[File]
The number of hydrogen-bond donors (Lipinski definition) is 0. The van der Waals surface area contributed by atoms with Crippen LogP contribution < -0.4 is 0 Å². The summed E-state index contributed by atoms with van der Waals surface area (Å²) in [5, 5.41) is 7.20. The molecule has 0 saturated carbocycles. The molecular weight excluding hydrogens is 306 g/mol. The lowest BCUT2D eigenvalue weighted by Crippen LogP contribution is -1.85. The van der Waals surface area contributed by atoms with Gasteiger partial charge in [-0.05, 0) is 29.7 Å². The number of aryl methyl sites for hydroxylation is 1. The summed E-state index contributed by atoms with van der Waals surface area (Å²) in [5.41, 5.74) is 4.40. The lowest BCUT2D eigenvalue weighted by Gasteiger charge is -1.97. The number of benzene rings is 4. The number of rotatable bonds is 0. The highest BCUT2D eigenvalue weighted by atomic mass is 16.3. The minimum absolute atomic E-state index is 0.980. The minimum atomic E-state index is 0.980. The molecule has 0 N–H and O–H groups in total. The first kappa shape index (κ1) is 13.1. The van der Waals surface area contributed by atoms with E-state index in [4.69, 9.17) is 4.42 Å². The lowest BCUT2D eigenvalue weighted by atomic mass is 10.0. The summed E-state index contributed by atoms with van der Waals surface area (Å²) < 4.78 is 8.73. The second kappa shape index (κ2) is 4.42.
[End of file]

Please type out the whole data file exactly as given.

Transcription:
The number of hydrogen-bond donors (Lipinski definition) is 0. The van der Waals surface area contributed by atoms with Crippen LogP contribution < -0.4 is 0 Å². The summed E-state index contributed by atoms with van der Waals surface area (Å²) in [5, 5.41) is 7.20. The molecule has 0 saturated carbocycles. The molecular weight excluding hydrogens is 306 g/mol. The lowest BCUT2D eigenvalue weighted by Crippen LogP contribution is -1.85. The van der Waals surface area contributed by atoms with Gasteiger partial charge in [-0.05, 0) is 29.7 Å². The number of aryl methyl sites for hydroxylation is 1. The summed E-state index contributed by atoms with van der Waals surface area (Å²) in [5.41, 5.74) is 4.40. The lowest BCUT2D eigenvalue weighted by Gasteiger charge is -1.97. The number of benzene rings is 4. The number of rotatable bonds is 0. The highest BCUT2D eigenvalue weighted by atomic mass is 16.3. The minimum absolute atomic E-state index is 0.980. The minimum atomic E-state index is 0.980. The molecule has 0 N–H and O–H groups in total. The first kappa shape index (κ1) is 13.1. The van der Waals surface area contributed by atoms with E-state index in [4.69, 9.17) is 4.42 Å². The lowest BCUT2D eigenvalue weighted by atomic mass is 10.0. The summed E-state index contributed by atoms with van der Waals surface area (Å²) < 4.78 is 8.73. The second kappa shape index (κ2) is 4.42.